Pakistan’s interests will be better served if we are perceived by US voters as an essential economic and security partner. American politicians respond to voter interests, at present there are no votes for Pakistan.
Nadir Eledroos Nadir teaches Economics at Bellerbys College, London and is interested in Pakistani politics and current affairs. He tweets @needroos (
The views expressed by the writer and the reader comments do not necassarily reflect the views and policies of the Express Tribune.


Saif | 13 years ago | Reply Nadir bhai, the lobbying system which is also mentioned by Mr. Alexander above, is the biggest constituent, right now operating and controlling US administration. No matter with what agenda someone comes in the office, this particular group of politicians and bureaucrats keep supporting and shielding Israel. Although, in general public, the acceptability and support for Israel is not much intense, even in United States. As far as Pakistan is concerned, its is looked up as one mischievous ally, who is not to be supported until conditions require. Further, general public has developed a perception that Pakistan is synonymous to Afghanistan in terms of political and cultural conditions.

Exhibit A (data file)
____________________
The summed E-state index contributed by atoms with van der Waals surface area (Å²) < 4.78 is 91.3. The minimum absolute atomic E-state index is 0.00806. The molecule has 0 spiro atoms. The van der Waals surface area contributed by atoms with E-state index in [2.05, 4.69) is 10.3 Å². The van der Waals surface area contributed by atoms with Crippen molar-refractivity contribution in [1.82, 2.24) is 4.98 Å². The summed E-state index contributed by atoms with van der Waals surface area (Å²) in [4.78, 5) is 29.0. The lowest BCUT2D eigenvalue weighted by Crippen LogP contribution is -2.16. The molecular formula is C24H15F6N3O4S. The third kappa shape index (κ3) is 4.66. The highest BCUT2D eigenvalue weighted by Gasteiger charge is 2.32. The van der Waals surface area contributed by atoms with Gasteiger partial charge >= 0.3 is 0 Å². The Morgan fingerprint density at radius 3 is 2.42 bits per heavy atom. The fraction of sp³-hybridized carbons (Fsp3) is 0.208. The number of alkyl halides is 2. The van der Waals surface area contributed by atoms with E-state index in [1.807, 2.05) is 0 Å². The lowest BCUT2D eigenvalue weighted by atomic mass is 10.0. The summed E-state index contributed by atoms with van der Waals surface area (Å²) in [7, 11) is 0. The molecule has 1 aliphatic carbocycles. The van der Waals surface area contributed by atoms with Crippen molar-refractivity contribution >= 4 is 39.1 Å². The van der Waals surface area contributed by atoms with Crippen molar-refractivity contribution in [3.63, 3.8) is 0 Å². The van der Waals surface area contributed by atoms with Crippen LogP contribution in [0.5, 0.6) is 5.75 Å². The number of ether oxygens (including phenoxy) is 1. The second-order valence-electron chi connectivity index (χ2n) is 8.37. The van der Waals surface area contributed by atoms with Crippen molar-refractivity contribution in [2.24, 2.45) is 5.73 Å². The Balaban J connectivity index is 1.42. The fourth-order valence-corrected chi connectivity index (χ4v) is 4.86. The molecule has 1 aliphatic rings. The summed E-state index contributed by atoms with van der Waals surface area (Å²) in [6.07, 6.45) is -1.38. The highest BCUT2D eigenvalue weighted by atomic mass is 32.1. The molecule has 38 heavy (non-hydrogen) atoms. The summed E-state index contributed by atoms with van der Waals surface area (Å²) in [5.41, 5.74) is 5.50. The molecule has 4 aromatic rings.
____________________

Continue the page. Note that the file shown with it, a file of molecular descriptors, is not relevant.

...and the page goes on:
Alexander Lobov | 13 years ago | Reply While I agree that much of US decision-making with regards to Israel is made because of political expediency, I disagree with your conflation of AIPAC's lobbying and US national interest. The Israel Lobby is indeed powerful but disproportionately so and beyond all reason. Firstly, US investment and direct interests in Israel are not nearly so great that they would need to be protected at all costs. Secondly, the current course that Israel is on which is supported blindly by US politicians on both left and right is not actually leading to its long-term security. Thirdly, I would argue that securing Pakistan should actually be far more of a priority for the US in terms of geo-political strategy & in terms of its 'war on terror'. I would argue that unquestioning support for Israel from the US is not only immoral but also damaging its reputation abroad, particularly in the Muslim world, and will eventually lead to an Israel which is either not-Jewish or not-democratic (because of the demographic changes that will hand an advantage to its Arab population) No, the support for Israel is not really in US interests at all, it's simply the result of a flawed US political system that is heavily susceptible to lobbying and massive donations with heavy strings attached. For more on this, you should read Walt & Mearsheimer's seminal "The Israel Lobby." But you're right that the GOP would pounce (and already is pouncing if you've read John Voight's letter) on anything the Dems do that's even remotely critical of Israel and if that leads to the GOP in power then that will only mean things will get even worse. However I'd like to point out that while we have to accept political expediency as a valid reason it should not be allowed to remain an excuse. Things need to change.